unsigned short int 	     2 	   0 to 65,535 	                       %hu
unsigned int 	         4 	   0 to 4,294,967,295 	               %u
int 	                 4 	   -2,147,483,648 to 2,147,483,647 	   %d
long int 	             4     -2,147,483,648 to 2,147,483,647 	   %ld
unsigned long int        4 	   0 to 4,294,967,295 	               %lu
long long int 	         8 	   -(2^63) to (2^63)-1 	               %lld
unsigned long long int   8 	   0 to 18,446,744,073,709,551,615 	   %llu
//Check size of data types
int main(){

printf("long int size               = %d\n",sizeof(long int));
printf("short int size              = %d\n",sizeof(short int));
printf("unsigned short int size     = %d\n",sizeof(unsigned short int));
printf("long int size               = %d\n",sizeof(long int));
printf("unsigned long long int size = %d\n",sizeof(unsigned long long int));

return 0;


long int size               = 4
short int size              = 2
unsigned short int size     = 2
long int size               = 4
unsigned long long int size = 8

if you assign more or less that their limit range it follow clockwise rule as mention in above char sets.

int main()
short int a = -32769;
unsigned short int a1 = 65536;

printf("%hd %hd",a,a1);

return 0;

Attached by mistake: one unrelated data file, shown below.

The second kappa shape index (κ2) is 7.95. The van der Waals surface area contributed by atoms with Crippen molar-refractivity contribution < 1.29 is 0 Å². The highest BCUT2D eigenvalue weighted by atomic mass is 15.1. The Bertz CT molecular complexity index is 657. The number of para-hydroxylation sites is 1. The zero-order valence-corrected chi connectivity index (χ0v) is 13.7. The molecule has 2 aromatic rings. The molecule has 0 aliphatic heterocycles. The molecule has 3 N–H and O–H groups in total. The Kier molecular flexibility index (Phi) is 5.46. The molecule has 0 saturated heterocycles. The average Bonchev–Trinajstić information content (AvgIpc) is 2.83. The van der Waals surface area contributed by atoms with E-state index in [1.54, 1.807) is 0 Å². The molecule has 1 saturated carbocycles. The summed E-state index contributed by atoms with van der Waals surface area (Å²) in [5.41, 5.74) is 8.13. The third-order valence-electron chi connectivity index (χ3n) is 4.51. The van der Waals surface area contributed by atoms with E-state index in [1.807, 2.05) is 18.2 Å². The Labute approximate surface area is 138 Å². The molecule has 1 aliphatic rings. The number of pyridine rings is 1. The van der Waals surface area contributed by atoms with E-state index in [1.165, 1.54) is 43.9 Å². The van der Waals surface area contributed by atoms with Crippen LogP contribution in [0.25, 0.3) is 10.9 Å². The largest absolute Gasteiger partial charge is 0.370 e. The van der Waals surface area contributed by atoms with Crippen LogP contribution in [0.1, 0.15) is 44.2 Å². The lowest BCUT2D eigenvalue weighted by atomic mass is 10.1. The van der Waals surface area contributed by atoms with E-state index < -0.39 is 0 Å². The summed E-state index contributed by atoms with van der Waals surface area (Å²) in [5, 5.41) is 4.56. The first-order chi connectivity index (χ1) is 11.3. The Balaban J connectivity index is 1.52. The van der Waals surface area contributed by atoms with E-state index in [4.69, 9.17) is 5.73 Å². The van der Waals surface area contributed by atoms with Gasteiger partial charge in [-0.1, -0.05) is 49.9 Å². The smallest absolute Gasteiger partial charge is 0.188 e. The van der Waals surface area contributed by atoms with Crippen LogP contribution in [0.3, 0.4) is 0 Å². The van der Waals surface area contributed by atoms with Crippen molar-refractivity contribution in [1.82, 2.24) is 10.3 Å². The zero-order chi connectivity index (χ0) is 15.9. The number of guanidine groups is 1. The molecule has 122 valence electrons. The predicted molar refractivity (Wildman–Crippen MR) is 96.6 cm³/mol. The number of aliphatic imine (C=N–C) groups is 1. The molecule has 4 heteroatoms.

32767    0

Floating Point Types:

Data type ‘float’ used to stores real numbers in 32 bits with up to 6 decimal points precision. The double type also similar to float stores in 64 bits with more accurate precision up to 14 decimals and Long double further extends the precision using 80 bits and 19 decimal places.

Datatypes 	     Size   	 Range Limit	           Format Specifier
float 	          4 	  1.2E-38 to 3.4E+38	           %f
double 	          8 	  2.3E-308 to 1.7E+308	           %lf
long double 	  12 	  3.4E-4932 to 1.1E+4932	       %Lf
int main()
float a = 1.123456789;
double b = 1.01234567894561234;
long double c = 5.4e-5;

printf("%f %lf \n %lf",a,b,c);
return 0;


1.123457 1.012346

Void Types

Void is considered a data type (for organizational purposes) and usually specifies function return type. Basically a ‘void’ keyword used as a place holder where you would put a data type to represent “NO DATA”.

Void plays an important role of generic type program to achieve run-time polymorphism a bit similar to OOPs languages.

Function with no return value and no arguments.

void function(void);

A normal variable cannot be declared as void directly, Whereas a pointer can be void.

void bad_variable;  //this line generate error
void* vague_pointer;  
// void pointer without specifying which data type it is pointing to

User-Defined Data Types:

Data type that derived from an existing data type are called user-defined data type (UDT). You can create customized data type to extend the built-in types that already available.

typedef and enum used to creates user defined data types. Advantage of user defined data type is that it increases the program readability.


‘typedef’ allows users to define the identifier which would represent an existing data type. This defined data type can be used to declare variables.

typedef int INTEGER;

int main()
INTEGER num1 = 1, num2 = 2; // num1 and num2 are declared as ‘int’

printf("%d %d",num1,num2);

return 0;


1 2


“enum” is the keyword and “day” is the user defined data type that is used to declare the variables within the curly braces, mainly used to assign names to integral parts. We can also explicitly assign the enumeration constants.